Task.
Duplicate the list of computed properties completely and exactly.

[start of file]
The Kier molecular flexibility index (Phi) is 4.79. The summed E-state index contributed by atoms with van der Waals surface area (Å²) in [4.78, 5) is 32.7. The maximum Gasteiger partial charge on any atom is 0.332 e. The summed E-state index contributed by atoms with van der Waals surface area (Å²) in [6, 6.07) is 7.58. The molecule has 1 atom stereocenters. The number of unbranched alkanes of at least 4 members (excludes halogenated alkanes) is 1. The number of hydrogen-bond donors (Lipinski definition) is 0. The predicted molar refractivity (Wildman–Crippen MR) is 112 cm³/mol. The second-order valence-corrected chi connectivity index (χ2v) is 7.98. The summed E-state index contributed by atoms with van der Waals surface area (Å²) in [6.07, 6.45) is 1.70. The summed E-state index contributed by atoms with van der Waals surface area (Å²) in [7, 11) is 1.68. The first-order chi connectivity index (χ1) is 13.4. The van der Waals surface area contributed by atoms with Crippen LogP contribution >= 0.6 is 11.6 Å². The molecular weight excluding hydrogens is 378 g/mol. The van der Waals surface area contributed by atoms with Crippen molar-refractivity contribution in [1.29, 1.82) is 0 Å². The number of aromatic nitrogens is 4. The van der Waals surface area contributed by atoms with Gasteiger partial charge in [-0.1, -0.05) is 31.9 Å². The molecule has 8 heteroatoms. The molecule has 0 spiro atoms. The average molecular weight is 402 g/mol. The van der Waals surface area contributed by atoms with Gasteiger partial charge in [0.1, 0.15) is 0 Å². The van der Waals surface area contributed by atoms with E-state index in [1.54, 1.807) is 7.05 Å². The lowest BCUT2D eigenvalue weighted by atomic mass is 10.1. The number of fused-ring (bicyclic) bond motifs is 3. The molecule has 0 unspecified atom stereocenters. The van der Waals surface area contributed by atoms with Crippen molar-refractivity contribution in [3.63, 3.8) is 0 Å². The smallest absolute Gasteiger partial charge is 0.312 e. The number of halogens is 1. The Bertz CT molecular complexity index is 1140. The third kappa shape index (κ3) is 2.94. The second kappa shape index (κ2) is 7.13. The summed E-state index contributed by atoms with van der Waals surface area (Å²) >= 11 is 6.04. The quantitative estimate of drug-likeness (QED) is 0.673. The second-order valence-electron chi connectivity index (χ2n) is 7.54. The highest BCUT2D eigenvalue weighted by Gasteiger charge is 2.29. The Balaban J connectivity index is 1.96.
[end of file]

The Kier molecular flexibility index (Phi) is 4.79. The summed E-state index contributed by atoms with van der Waals surface area (Å²) in [4.78, 5) is 32.7. The maximum Gasteiger partial charge on any atom is 0.332 e. The summed E-state index contributed by atoms with van der Waals surface area (Å²) in [6, 6.07) is 7.58. The molecule has 1 atom stereocenters. The number of unbranched alkanes of at least 4 members (excludes halogenated alkanes) is 1. The number of hydrogen-bond donors (Lipinski definition) is 0. The predicted molar refractivity (Wildman–Crippen MR) is 112 cm³/mol. The second-order valence-corrected chi connectivity index (χ2v) is 7.98. The summed E-state index contributed by atoms with van der Waals surface area (Å²) in [6.07, 6.45) is 1.70. The summed E-state index contributed by atoms with van der Waals surface area (Å²) in [7, 11) is 1.68. The first-order chi connectivity index (χ1) is 13.4. The van der Waals surface area contributed by atoms with Crippen LogP contribution >= 0.6 is 11.6 Å². The molecular weight excluding hydrogens is 378 g/mol. The van der Waals surface area contributed by atoms with Crippen molar-refractivity contribution in [1.29, 1.82) is 0 Å². The number of aromatic nitrogens is 4. The van der Waals surface area contributed by atoms with Gasteiger partial charge in [-0.1, -0.05) is 31.9 Å². The molecule has 8 heteroatoms. The molecule has 0 spiro atoms. The average molecular weight is 402 g/mol. The van der Waals surface area contributed by atoms with Gasteiger partial charge in [0.1, 0.15) is 0 Å². The van der Waals surface area contributed by atoms with E-state index in [1.54, 1.807) is 7.05 Å². The lowest BCUT2D eigenvalue weighted by atomic mass is 10.1. The number of fused-ring (bicyclic) bond motifs is 3. The molecule has 0 unspecified atom stereocenters. The van der Waals surface area contributed by atoms with Crippen molar-refractivity contribution in [3.63, 3.8) is 0 Å². The smallest absolute Gasteiger partial charge is 0.312 e. The number of halogens is 1. The Bertz CT molecular complexity index is 1140. The third kappa shape index (κ3) is 2.94. The second kappa shape index (κ2) is 7.13. The summed E-state index contributed by atoms with van der Waals surface area (Å²) >= 11 is 6.04. The quantitative estimate of drug-likeness (QED) is 0.673. The second-order valence-electron chi connectivity index (χ2n) is 7.54. The highest BCUT2D eigenvalue weighted by Gasteiger charge is 2.29. The Balaban J connectivity index is 1.96.